Jan. 23, 2001 WASHINGTON - The explosions that sank the Russian submarine Kursk on August 12, 2000, triggered shock waves that were recorded by a network of seismic stations in the Baltic region and beyond. Now, forensic seismologists have used these data to reconstruct the disaster. Writing in the January 23 issue of Eos, the weekly newspaper of the American Geophysical Union, Keith D. Koper and Terry C. Wallace of the University of Arizona and Steven R. Taylor and Hans E. Hartse of the Los Alamos National Laboratory report that, based on their analysis of seismograms, explosions, not impact, caused the Kursk to sink with the loss of all crew members.
The authors note that underwater explosions are highly efficient producers of seismic signals, and these have been long studied, including those generated by the sinking of a Soviet submarine in 1989. The Kursk seismic data possess features unique to underwater explosions, a strong indication that the Kursk did not sink because of a collision or other impact, they say.
Seismic stations recorded two explosions that correspond to the Kursk disaster in time and place. The first explosion was 250 times smaller than the second one, which occurred 135 seconds later. The earlier explosion was clearly recorded only at a few nearby stations, while the second one released energy equivalent to around five tons of TNT and was recorded up to 5,000 kilometers [3,100 miles] away.
Koper and his colleagues note that this area of the Barents Sea rarely experiences any seismic activity, so it was highly unlikely that the seismic signals were caused by an earthquake. One point of careful analysis, they say, concerned whether the second event consisted of one massive explosion or several simultaneous smaller ones and perhaps also impact of the Kursk on the seafloor.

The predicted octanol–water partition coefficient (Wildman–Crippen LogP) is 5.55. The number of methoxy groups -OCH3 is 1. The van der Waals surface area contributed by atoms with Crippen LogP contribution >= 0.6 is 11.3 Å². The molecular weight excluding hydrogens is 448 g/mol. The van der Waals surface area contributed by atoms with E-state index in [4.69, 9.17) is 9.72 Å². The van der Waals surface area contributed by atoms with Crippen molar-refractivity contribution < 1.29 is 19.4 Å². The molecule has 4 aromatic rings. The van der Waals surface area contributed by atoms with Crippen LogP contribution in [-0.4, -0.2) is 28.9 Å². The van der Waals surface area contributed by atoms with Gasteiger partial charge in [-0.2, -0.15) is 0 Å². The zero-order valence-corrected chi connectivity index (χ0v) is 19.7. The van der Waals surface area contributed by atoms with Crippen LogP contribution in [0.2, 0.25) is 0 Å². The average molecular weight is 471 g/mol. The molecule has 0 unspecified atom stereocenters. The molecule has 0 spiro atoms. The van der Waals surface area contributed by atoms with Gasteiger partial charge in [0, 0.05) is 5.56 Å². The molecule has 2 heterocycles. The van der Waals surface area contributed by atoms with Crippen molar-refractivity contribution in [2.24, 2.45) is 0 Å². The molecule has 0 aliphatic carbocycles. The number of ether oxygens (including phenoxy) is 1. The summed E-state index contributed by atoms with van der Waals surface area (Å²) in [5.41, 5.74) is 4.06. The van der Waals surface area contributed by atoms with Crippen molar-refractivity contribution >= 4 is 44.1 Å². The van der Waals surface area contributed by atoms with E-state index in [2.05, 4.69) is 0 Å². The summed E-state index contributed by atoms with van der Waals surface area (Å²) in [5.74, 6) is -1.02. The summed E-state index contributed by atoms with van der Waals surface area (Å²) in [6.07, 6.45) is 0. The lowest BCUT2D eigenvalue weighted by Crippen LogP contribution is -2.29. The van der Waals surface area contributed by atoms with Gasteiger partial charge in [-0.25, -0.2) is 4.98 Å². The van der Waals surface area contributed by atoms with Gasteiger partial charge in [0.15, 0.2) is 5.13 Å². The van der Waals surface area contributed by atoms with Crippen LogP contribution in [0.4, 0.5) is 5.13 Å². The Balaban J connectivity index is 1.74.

The most compelling seismic evidence that the main Kursk event was dominated by an explosion was the observation of a "bubble pulse." This pulse results from oscillations of a bubble of hot gases unleashed by an explosion as it rises toward the surface. The spectral pattern produced by an underwater explosion and recorded by seismic stations provides strong evidence that the second explosion was one massive event, not several smaller ones.
The approximate size of the main Kursk explosion can be determined, thanks to a series of calibrated tests conducted by Israeli scientists in the Dead Sea in November 1999. The authors note that the largest Israeli explosion produced a signal similar to that of the Kursk, and both were recorded by a German seismic array, located at virtually equal distance between the Dead Sea and the Barents Sea.
Putting seismic data together with other reliable information, the authors are able to provide a more solid explanation of the Kursk disaster than if they were limited to the seismic data alone.
It is believed that the first explosion occurred with the Kursk near the surface, as its periscope was filmed in the up position on the seafloor. Also, it had radioed for permission to fire ordnance just before the first explosion. That explosion produced a seismic record consistent with 250 kilograms [550 pounds] of high explosive, equivalent to the warhead of a modern torpedo. The scientists conclude that a torpedo misfired or exploded prematurely, and that the submarine absorbed a large fraction of the energy released.
As for the large second seismic signal, the authors conclude that it was not from impact with the seafloor, as the Kursk would have sunk the 80-100 meters [265-330 feet] much faster than the 135 seconds between the seismic signals. They say the boat may have remained above the seabed for a time after the first explosion or that the explosion occurred on the sea floor, but only after fire had finally reached other warheads on board. The main event is consistent with the explosion of four to eight SS-N-19 ship-to-ship missiles, which the Kursk carried, or one cruise missile tipped with conventional high explosive warheads.
The authors note that the seismic data they used came from openly available sources, recorded at some of the 16,000 stations permanently installed around the world. Their availability has enabled forensic seismologists to assist law enforcement agencies in cases of terrorist bombings, gas pipeline explosions, and firework factory detonations.
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